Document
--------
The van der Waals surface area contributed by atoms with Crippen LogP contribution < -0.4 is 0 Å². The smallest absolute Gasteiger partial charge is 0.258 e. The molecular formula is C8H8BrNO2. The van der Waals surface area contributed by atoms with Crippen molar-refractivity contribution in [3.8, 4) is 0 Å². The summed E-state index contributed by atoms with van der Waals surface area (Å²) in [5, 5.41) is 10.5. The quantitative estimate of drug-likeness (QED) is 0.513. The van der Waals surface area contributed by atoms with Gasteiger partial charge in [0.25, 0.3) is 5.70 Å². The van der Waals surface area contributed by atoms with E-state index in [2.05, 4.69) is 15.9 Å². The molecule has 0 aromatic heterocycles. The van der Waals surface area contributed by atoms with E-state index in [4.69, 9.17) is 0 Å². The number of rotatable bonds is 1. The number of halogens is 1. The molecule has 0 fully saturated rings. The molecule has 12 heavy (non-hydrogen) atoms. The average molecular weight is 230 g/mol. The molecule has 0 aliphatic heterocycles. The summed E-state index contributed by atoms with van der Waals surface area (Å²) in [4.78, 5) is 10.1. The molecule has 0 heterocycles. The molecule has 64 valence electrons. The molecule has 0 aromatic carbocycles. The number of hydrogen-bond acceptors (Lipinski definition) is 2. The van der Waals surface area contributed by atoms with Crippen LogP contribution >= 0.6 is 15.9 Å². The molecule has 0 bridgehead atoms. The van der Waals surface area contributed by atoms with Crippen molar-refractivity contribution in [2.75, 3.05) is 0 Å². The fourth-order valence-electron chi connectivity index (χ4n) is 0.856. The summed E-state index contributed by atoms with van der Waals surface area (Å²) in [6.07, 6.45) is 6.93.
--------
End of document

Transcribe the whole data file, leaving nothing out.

The van der Waals surface area contributed by atoms with Crippen LogP contribution < -0.4 is 0 Å². The smallest absolute Gasteiger partial charge is 0.258 e. The molecular formula is C8H8BrNO2. The van der Waals surface area contributed by atoms with Crippen molar-refractivity contribution in [3.8, 4) is 0 Å². The summed E-state index contributed by atoms with van der Waals surface area (Å²) in [5, 5.41) is 10.5. The quantitative estimate of drug-likeness (QED) is 0.513. The van der Waals surface area contributed by atoms with Gasteiger partial charge in [0.25, 0.3) is 5.70 Å². The van der Waals surface area contributed by atoms with E-state index in [2.05, 4.69) is 15.9 Å². The molecule has 0 aromatic heterocycles. The van der Waals surface area contributed by atoms with E-state index in [4.69, 9.17) is 0 Å². The number of rotatable bonds is 1. The number of halogens is 1. The molecule has 0 fully saturated rings. The molecule has 12 heavy (non-hydrogen) atoms. The average molecular weight is 230 g/mol. The molecule has 0 aliphatic heterocycles. The summed E-state index contributed by atoms with van der Waals surface area (Å²) in [4.78, 5) is 10.1. The molecule has 0 heterocycles. The molecule has 64 valence electrons. The molecule has 0 aromatic carbocycles. The number of hydrogen-bond acceptors (Lipinski definition) is 2. The van der Waals surface area contributed by atoms with Crippen LogP contribution >= 0.6 is 15.9 Å². The molecule has 0 bridgehead atoms. The van der Waals surface area contributed by atoms with Crippen molar-refractivity contribution in [2.75, 3.05) is 0 Å². The fourth-order valence-electron chi connectivity index (χ4n) is 0.856. The summed E-state index contributed by atoms with van der Waals surface area (Å²) in [6.07, 6.45) is 6.93.